Back when I was managing software development, there was a phrase I used to use when project deadlines were approaching: “Turn it up a notch!” Needless to say, that did not always go over well with the developers. There are always going to be projects that get to those points, but there’ll be more of them if project management methodology implementation and adoption haven’t been effectively carried out.
It is admittedly a daunting task to get everything in place to deliver the benefits at an organizational, as opposed to individual project manager, level. After all, good project managers generally bring their own methodology and hardly have to be coaxed to use good discipline and techniques. The challenge is in harmonizing good techniques across an enterprise. That means getting everyone to agree what constitutes best practice and to use the tools and procedures needed to execute on it. But even that’s not the biggest challenge. The scope of the exercise if done thoroughly includes resource management, planning, scheduling, time tracking, communications and reporting with a healthy dose of collaboration required to make it all come together.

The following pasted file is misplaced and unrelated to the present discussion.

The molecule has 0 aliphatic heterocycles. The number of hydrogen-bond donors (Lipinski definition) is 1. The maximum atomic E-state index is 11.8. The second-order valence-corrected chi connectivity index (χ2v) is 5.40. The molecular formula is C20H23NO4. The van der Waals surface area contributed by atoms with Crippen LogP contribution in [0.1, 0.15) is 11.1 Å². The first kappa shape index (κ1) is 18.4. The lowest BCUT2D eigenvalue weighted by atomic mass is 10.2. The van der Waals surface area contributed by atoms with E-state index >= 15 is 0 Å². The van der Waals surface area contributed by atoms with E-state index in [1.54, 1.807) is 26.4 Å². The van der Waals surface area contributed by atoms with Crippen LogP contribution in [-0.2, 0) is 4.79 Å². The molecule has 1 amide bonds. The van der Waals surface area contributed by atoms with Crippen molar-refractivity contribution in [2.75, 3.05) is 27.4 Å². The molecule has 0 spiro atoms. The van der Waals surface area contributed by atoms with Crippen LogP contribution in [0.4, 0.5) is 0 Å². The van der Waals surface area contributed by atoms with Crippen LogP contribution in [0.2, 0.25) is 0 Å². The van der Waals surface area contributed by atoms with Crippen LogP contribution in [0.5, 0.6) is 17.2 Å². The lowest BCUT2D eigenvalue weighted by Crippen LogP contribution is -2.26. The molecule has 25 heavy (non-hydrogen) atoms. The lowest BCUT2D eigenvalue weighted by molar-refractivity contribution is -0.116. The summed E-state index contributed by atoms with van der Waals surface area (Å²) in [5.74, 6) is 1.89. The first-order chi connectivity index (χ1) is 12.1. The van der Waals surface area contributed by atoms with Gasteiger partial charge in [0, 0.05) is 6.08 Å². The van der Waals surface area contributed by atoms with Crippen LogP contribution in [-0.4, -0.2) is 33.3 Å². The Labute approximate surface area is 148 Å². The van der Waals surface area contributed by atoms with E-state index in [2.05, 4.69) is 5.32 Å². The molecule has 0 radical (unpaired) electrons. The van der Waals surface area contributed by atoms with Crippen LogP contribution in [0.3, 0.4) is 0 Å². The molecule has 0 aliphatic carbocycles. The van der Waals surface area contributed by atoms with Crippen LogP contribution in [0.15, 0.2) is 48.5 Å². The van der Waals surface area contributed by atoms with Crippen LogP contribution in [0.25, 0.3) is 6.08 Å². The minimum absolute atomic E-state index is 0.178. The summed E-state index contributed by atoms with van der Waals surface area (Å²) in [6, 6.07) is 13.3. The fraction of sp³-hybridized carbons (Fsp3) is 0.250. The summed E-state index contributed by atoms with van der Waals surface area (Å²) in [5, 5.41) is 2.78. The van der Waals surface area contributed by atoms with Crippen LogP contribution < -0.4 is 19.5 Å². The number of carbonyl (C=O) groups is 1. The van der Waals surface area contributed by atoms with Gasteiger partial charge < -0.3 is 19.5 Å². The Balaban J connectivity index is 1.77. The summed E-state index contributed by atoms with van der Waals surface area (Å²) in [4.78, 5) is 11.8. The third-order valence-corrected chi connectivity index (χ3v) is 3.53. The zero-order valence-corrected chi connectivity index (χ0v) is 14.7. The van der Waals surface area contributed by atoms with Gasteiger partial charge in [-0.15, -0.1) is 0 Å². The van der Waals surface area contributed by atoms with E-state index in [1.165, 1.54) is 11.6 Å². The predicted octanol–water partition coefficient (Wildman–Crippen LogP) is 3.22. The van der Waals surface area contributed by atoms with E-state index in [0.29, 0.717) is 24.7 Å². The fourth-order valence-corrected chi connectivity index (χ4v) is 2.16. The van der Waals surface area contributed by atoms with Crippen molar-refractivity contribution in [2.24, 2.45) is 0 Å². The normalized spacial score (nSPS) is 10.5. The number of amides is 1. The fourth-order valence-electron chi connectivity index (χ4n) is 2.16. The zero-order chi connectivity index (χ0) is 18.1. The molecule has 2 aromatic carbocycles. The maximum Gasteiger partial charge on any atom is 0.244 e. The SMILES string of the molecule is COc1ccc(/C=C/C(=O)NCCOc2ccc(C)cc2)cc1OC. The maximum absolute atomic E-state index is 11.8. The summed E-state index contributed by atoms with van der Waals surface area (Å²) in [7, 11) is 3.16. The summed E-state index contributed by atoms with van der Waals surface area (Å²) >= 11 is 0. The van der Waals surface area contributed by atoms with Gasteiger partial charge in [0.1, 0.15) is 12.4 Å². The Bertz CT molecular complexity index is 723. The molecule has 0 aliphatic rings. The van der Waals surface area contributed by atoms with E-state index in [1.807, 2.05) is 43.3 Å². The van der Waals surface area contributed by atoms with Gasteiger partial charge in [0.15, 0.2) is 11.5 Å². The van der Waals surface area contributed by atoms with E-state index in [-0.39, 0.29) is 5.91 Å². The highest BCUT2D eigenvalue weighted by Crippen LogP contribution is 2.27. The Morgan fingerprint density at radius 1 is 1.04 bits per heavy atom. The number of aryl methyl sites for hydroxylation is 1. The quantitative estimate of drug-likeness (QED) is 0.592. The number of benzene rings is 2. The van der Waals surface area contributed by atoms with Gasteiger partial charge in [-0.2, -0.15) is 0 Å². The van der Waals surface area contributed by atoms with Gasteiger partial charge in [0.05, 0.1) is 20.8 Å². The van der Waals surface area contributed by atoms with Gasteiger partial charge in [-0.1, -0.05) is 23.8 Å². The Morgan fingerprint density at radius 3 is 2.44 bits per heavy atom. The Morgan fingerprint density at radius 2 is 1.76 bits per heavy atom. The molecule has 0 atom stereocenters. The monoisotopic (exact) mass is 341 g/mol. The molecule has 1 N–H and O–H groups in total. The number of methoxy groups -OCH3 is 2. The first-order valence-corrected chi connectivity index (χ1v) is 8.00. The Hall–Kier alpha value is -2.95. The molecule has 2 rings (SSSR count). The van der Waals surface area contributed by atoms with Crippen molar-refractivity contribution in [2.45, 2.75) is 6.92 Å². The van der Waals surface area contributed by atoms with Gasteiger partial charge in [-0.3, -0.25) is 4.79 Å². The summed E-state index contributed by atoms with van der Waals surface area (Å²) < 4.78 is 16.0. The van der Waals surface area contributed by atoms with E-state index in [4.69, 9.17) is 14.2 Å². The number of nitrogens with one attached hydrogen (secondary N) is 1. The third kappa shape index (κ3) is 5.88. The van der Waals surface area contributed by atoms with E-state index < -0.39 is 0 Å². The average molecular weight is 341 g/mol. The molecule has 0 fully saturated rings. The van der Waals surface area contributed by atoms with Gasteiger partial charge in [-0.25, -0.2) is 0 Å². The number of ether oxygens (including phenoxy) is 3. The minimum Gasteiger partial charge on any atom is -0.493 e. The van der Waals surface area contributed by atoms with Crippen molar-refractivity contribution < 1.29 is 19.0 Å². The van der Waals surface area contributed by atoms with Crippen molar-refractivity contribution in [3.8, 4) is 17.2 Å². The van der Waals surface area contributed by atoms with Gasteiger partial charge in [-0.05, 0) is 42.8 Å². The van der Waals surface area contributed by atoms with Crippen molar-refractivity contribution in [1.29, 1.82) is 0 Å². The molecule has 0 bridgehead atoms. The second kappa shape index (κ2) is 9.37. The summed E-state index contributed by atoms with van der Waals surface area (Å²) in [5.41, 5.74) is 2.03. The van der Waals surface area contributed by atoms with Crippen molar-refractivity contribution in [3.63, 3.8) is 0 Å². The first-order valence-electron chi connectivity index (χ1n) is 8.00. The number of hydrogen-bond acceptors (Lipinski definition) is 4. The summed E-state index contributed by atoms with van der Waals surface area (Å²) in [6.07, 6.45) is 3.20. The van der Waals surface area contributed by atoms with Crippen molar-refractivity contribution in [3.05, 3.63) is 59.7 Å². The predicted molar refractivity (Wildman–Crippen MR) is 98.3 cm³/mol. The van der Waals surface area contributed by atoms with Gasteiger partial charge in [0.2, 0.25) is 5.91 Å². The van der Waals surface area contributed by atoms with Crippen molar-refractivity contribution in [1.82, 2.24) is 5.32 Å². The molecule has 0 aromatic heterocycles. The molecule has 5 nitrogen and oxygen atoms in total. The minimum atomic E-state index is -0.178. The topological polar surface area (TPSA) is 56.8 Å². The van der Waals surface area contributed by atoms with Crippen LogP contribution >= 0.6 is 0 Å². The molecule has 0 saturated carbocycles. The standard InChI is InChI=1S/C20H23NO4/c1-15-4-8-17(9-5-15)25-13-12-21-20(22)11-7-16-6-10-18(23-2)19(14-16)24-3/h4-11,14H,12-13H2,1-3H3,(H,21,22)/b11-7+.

The software to support this endeavor used to be the domain of a few players. Microsoft Project was a dominant planning tool for example and often time tracking was redundant with some other resource scheduling or planning software used by the firm. The challenge has always been to integrate the need for very detailed task status, hours reporting and resource allocation tools with reporting systems capable of aggregating from the detail level to the program and executive summary level. Organizations had to be a certain size to make this effort worthwhile and to pull it off.
Given the proliferation of easy-to-use, cloud-based products like Basecamp, Trello and others, project management tools have gotten easier to bring to bear on some portions of the job, for example collaboration or building a work breakdown structure (WBS) or something resembling one. Other tools such as Timeneye, a time tracking application, and BizXpensTracker, which does detailed time and expense tracking (on mobile devices), cover other aspects of the overall need. But as easy as the individual apps are to use for their specific purposes, the integration problem hasn’t gone away, in fact if anything, it’s gotten worse.
It may be that for organizations of any significant size an integrated suite of applications such as Sharepoint and Project Server from Microsoft are still the best way to go. Smaller organizations can take advantage of the easier to implement cloud-based apps but will need to find ways to get them to work together. Some come with interfaces to each other or ways to export data in generic formats.
Integration is of course no guarantee of adoption. There is still no substitute for persistence to get project stakeholders on board and therefore no replacement for the enthusiastic project manager encouraging the troops to turn it up a notch.